Order: Petromyzoniformes Family: Petromyzonidae
Fotos: Ari Saura
Description: The lamprey belongs to the class Cyclostomata. Its vertebral column is made of soft cartilage, not bone, and it has a cylindrical body and smooth skin. At the pre-adult and adult period, the lamprey has a round suction cup mouth ringed with little horny teeth. and seven rounded gill slits behind the eyes. The lamprey has only median fins. When mature, it is normally 25−35 cm long.
Origin and distribution: Ancestral lampreys were living in the sea over 500 million years ago. In Europe, the range of the species extends from Italy to southern Norway and the Baltic Sea. In Finland, the lamprey is encountered in the Baltic Sea and rivers running into it and, as a land-locked form, also in some lakes. At least 40 rivers, notably those discharging into the northernmost Gulf of Bothnia and the eastern Gulf of Finland, support spawning runs of lamprey. The land-locked form occurs in three main water courses.
Reproduction: Mature lampreys usually ascend rivers in August and September, although they do not actually spawn until May or June of the following year. Once in the river, lamprey fast for the rest of their life, the intestine having already atrophied before the spawning migration. Lampreys die soon after spawning. The eggs are sheltered by gravel for two or three weeks. Lamprey larvae spend their first years in silt and sand-bottomed river banks.
Diet, growth and migrations: Larval lamprey feed mainly on micro-organisms among decomposing plant material. The larval period lasts 4−6 years, at the end of which the larvae undergo metamorphosis and their internal organs are radically rearranged. The lamprey is an anadromous species that moves into the sea along with the spring flood. The size of migrating larvae ranges from 9 to 16 cm. The sea and lake phases are, however, not well known. The sea phase usually lasts from spring to the autumn of the following year. In their first summer, young lampreys move over quite a large area and feed on bottom fauna and fish. They attach themselves to the side of fish, and feed on their skin and muscles. Lamprey suction marks have been seen on herring (Clupea harengus membras), sprat (Sprattus sprattus), smelt (Osmerus eperlanus) and vendace (Coregonus albula).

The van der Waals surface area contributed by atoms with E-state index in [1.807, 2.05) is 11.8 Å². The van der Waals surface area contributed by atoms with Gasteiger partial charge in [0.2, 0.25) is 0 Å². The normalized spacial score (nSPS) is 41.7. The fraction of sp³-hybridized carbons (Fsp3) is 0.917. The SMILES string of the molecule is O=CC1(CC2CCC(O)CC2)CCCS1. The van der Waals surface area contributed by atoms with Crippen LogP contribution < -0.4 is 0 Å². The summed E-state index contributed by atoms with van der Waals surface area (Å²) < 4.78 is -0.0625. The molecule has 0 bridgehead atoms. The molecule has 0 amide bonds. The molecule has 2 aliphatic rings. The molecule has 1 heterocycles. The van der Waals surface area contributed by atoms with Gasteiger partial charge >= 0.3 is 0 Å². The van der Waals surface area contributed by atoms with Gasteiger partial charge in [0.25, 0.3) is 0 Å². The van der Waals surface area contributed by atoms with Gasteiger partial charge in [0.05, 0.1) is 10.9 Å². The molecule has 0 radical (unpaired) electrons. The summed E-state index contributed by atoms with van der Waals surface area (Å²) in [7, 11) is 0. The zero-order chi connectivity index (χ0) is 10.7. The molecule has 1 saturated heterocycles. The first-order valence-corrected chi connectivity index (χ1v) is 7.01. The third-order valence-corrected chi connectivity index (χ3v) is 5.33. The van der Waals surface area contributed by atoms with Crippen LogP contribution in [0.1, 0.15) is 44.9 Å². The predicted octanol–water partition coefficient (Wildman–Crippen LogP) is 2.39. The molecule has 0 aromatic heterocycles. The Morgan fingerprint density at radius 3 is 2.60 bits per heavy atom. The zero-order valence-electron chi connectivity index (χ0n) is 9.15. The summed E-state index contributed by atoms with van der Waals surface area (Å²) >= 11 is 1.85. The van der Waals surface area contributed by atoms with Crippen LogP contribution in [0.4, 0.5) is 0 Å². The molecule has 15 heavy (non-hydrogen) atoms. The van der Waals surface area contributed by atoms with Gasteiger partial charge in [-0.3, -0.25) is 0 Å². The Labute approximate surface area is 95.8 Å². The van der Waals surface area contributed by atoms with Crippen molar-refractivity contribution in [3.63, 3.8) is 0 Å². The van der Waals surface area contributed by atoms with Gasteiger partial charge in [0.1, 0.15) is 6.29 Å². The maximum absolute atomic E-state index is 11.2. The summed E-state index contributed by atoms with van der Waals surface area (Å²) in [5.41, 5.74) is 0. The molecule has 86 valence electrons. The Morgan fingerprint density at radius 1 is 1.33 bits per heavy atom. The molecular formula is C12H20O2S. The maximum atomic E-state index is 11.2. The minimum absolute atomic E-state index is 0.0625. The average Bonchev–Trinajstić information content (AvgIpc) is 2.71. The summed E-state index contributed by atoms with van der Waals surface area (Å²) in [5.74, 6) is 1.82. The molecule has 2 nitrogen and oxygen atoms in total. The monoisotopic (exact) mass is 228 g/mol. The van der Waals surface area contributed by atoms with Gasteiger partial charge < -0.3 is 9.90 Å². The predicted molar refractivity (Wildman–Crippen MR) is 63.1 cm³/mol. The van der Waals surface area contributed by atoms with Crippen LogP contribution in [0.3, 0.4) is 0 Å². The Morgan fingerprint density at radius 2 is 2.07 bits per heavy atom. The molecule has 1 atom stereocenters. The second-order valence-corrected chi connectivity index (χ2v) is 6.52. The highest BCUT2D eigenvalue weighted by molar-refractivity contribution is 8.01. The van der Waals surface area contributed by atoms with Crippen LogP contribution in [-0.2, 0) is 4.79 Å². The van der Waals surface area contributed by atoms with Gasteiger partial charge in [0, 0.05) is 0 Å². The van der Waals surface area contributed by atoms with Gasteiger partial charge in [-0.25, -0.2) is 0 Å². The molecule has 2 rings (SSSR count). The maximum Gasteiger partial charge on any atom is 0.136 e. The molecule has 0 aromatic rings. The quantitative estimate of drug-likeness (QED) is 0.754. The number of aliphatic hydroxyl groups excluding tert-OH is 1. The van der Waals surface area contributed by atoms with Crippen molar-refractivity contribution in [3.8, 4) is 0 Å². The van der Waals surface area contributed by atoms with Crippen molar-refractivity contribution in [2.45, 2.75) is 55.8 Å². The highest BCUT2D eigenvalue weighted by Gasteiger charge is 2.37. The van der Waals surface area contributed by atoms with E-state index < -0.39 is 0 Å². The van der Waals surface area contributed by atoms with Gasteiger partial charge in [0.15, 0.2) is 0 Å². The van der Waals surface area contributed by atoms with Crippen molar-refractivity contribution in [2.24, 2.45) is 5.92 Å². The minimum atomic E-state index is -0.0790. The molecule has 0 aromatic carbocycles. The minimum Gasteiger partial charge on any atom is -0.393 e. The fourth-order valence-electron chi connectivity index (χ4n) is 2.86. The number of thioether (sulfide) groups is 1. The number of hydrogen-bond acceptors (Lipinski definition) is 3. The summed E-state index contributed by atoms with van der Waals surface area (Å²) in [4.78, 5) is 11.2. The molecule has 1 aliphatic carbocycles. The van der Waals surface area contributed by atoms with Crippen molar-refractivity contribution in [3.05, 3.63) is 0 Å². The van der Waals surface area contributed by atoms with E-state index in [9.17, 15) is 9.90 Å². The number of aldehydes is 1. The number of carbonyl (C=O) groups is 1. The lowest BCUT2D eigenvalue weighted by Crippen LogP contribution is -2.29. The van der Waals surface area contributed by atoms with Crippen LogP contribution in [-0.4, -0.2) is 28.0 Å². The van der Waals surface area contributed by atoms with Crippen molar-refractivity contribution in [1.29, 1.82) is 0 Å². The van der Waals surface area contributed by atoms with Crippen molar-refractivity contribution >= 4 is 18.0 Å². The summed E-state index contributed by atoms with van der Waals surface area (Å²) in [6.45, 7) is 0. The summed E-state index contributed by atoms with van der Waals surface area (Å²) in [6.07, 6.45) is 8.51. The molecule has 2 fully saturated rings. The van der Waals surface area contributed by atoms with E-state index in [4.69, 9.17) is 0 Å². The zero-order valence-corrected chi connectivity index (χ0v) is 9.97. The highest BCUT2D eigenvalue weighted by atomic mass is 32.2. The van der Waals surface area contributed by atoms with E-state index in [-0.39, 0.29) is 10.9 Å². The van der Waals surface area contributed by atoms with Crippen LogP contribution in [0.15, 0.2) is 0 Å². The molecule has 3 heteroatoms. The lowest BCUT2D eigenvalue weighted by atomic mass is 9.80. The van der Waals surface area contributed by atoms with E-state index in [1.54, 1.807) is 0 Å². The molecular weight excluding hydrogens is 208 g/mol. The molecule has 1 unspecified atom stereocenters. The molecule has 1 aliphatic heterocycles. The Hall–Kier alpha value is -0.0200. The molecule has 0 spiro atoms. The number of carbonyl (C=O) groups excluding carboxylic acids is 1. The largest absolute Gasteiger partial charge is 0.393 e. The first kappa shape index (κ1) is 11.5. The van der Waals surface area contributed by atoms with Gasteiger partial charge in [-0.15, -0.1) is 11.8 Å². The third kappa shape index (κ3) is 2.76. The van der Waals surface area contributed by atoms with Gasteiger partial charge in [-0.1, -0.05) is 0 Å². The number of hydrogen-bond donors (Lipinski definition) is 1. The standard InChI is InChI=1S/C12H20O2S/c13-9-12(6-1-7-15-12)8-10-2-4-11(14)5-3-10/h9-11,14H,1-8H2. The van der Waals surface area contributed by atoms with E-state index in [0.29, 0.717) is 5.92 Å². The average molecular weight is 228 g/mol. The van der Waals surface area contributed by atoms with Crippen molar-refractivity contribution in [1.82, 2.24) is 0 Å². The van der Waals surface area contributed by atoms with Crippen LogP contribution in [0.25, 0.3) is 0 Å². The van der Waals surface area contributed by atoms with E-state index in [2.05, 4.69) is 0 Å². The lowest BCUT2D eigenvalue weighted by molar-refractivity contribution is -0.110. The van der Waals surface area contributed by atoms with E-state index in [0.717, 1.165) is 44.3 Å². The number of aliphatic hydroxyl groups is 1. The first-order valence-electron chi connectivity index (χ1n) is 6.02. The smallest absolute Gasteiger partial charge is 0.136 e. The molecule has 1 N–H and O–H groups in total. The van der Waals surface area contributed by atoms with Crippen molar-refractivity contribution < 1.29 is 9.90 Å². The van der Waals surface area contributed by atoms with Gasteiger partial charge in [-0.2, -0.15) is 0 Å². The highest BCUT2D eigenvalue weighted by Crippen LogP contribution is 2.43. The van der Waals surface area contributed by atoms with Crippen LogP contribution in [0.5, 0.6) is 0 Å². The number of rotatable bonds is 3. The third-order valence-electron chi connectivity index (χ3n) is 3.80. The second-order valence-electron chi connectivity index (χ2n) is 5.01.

Fishing and catches: The lamprey is a delicious and valuable fish, and is widely appreciated in Finland, notably in Ostrobothnia and Satakunta. An estimated 2-3 million lamprey are caught in the sea every year using traps and lamprey fyke nets made of willow branches or nowadays often of nylon netting. Although the flesh of the lake lamprey is as good as that of the sea form, there is no tradition of lake lamprey fishing in Finland, most likely because of the small size and low numbers of the lake form.
Vulnerability, threats and management: The building of hydro-electric power plants, cleaning and terracing have depleted lamprey stocks in almost all Finnish rivers. In some dammed rivers, stocks have been maintained by transporting spawning migrating fish to waters above the dams in the autumn. In a new management strategy recently adopted, larvae are reared and released soon after hatching. Larvae production could be enhanced in cleaned river stretches by reconstructing river channels.